There are, however, people whose means of communication are far more atypical than my own.  My son Alex is one such individual.  As a primarily non-verbal person, he is often left out of conversations and social interactions.  He’s very difficult to communicate with because he has a very limited ability to adapt his skills to converse with others.  It’s also difficult for him to engage with others.  This means that most of the “heavy lifting” has to be done by the other person.

In contemporary society, Alex’s communication challenges seem to be seen as putting an “unnecessary burden” on others.  Two ideas are inherent in this assumption:  First, other people are not obligated to put forth the effort necessary to communicate with Alex.  Second, Alex needs to be “fixed” in order to communicate effectively.  Another assumption is made—awareness of which seems even more fleeting—and that is that because Alex doesn’t communicate in a typical way and cannot express himself effectively in his atypical way, he doesn’t have anything to say.  The first two assumptions are negotiable—I don’t agree with them, but there certainly is room for intelligent debate on those issues.  However, the third assumption, the one people seem least willing to admit they make, is wholly and completely wrong.  Those people who make the effort to communicate with Alex on his own terms and within his own limitations will find Alex has quite a bit to say.  It’s difficult to understand, of course, but there is definitely a lively, thoughtful child “hidden under” the communication and social challenges.  Except that he’s not really hidden at all.  People perceive that he is hidden, because they filter out his attempts at communication and force him into a template of “those who do not communicate.”  He is there; they just don’t really see him.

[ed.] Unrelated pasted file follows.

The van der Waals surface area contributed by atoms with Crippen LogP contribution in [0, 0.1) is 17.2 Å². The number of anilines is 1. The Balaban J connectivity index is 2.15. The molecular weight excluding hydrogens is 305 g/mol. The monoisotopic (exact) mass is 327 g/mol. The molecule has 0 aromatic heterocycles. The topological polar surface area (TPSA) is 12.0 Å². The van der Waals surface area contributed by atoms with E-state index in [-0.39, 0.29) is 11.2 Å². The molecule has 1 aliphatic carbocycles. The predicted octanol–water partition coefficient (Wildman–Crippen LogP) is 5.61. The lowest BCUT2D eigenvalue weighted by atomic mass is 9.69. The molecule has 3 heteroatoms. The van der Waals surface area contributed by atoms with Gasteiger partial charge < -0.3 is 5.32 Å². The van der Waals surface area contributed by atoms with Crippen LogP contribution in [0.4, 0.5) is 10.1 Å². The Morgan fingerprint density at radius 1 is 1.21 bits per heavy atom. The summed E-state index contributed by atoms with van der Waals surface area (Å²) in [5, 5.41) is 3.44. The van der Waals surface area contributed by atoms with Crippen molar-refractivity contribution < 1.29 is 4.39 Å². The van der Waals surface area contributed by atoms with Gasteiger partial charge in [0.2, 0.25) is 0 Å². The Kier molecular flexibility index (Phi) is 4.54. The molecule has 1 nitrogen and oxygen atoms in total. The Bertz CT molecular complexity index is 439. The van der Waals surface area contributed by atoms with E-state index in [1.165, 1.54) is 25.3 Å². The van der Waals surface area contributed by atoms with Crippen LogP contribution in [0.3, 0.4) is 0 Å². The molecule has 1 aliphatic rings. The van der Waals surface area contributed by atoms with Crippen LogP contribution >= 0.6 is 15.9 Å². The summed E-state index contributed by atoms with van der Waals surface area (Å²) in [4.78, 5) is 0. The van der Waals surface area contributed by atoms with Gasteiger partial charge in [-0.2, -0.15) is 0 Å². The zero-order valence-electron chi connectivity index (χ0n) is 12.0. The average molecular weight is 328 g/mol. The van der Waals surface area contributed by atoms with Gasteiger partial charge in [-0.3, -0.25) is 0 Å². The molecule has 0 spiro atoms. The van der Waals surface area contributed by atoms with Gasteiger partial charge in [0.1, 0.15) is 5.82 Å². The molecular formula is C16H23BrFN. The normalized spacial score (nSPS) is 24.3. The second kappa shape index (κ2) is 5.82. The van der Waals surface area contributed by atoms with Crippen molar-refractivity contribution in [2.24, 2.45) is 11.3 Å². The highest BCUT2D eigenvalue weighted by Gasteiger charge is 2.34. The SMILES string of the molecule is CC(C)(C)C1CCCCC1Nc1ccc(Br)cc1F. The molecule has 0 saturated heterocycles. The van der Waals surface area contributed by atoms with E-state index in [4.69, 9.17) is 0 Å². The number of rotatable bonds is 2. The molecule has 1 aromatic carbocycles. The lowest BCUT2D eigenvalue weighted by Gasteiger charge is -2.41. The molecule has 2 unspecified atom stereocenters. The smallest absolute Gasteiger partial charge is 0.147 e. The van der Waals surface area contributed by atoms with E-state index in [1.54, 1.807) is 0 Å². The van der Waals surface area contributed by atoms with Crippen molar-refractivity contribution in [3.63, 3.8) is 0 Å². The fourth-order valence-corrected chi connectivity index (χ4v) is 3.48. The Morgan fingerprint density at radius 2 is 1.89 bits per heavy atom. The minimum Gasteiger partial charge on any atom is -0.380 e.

So, now I’ve wandered back into the realm of stereotypes.  My point is not to decry those individuals who dismiss my son (okay, so that is a lingering point in much of what I write, but I do have another point to make as well), instead my point is that as a parent I do have an obligation to put forth the effort necessary to communicate with Alex.  So does my husband, his teachers, his doctors and his therapists.  This is non-negotiable.  While the rest of the world may be able to debate why they shouldn’t have to put forth this effort, while they may be able to hunker down and refuse to do so like petulant children; we can’t.